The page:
On April 18, Gordon & Rees partner Ronald K. Alberts and associate Hilary E. Feybush of Los Angeles won a judgment for the defendant-insurer after filing trial briefs and presenting oral argument before the U.S. District Court for the Central District of California. Alberts and Feybush successfully argued that under the Employee Retirement Income Security Act of 1974 (ERISA) the insurer’s denial of disability benefits should be upheld under the de novo standard of review.
The lawsuit arose out of the denial of the plaintiff’s claim for short-term disability benefits under a fully insured disability benefits plan. The plaintiff applied for disability benefits after his employer placed him on extended medical leave of absence, two years after he had suffered a brain injury from an automobile accident. Based on the medical records and two independent physician reviews that concluded the plaintiff was not disabled, the insurer denied the plaintiff’s claim for disability benefits because the medical information lacked sufficient objective clinical findings to support a disability. The plaintiff appealed the insurer’s decision.
At the March 31 trial, Gordon & Rees argued that the plaintiff did not meet his burden of proof in establishing he was disabled and that the insurer correctly denied benefits under the de novo review.
In its order, the court agreed with Gordon & Rees’s arguments and found that the insurer reached the correct decision in denying the disability benefits. The court found that it was reasonable for the insurer to discount the report of the plaintiff’s treating physician that stated the plaintiff was totally disabled from work if modified activity was not accommodated by the employer since the physician was not in the right specialty and had acknowledged he made this recommendation without being familiar with the plaintiff’s job description.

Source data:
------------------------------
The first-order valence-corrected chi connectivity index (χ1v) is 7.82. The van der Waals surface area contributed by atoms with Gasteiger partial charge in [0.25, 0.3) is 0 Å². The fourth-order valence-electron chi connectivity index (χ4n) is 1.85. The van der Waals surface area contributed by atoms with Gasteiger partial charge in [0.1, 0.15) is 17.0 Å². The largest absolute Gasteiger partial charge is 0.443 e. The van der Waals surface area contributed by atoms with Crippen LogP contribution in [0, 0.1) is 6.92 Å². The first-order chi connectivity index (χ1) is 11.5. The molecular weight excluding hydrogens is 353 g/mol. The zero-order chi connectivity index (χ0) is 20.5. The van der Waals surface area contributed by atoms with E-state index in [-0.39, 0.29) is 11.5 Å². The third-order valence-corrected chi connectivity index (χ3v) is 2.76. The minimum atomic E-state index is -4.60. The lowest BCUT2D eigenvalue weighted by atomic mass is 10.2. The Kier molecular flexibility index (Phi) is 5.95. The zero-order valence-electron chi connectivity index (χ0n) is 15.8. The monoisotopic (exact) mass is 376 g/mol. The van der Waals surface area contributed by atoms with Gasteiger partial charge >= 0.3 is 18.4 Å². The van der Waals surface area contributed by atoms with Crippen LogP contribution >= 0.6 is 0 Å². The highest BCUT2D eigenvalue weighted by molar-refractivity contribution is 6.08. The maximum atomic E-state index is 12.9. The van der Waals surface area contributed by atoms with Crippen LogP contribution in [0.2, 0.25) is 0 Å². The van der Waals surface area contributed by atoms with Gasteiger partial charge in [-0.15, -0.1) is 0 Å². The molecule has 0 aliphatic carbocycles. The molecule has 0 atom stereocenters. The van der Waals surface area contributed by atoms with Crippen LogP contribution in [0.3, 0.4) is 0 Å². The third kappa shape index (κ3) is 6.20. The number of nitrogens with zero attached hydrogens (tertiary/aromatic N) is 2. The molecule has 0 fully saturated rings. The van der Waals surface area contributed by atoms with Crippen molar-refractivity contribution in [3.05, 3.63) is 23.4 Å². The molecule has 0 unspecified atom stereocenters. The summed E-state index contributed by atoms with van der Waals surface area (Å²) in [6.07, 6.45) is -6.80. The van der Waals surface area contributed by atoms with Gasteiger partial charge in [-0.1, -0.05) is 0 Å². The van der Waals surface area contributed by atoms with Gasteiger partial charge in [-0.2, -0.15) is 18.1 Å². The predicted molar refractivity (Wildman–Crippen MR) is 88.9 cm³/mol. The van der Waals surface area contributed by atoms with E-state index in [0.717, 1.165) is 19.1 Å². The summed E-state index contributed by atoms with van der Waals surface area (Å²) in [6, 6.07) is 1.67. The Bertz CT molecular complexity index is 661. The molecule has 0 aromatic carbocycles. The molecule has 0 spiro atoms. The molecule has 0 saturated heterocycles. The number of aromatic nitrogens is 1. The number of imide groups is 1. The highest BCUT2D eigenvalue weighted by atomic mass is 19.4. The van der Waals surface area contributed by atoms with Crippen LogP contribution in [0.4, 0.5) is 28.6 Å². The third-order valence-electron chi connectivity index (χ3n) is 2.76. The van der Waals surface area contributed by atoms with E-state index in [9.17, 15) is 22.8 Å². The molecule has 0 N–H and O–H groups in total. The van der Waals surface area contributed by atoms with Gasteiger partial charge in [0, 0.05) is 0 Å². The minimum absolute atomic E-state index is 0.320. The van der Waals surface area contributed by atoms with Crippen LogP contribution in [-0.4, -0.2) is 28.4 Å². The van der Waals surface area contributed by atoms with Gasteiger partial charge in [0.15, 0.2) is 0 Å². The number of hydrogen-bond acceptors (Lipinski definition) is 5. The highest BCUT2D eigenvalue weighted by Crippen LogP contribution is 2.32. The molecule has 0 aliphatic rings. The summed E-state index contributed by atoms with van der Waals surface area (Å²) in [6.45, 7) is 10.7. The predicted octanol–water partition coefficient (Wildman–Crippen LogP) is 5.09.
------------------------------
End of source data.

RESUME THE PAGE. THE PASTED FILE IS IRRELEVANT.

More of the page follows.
In addition, the court found that the insurer extensively reviewed the plaintiff’s medical records and engaged in meaningful dialogue with the plaintiff. While the court found there was some evidence that the plaintiff suffered from a mild brain injury, “most importantly, there is no credible evidence that this medical condition disabled [the plaintiff] from fulfilling the material duties of his particular job. Therefore, it was reasonable for [the insurer] to deny [the plaintiff’s] claim under the Policy.”
Based on this ruling, the plaintiff is not entitled to disability benefits from the insurer.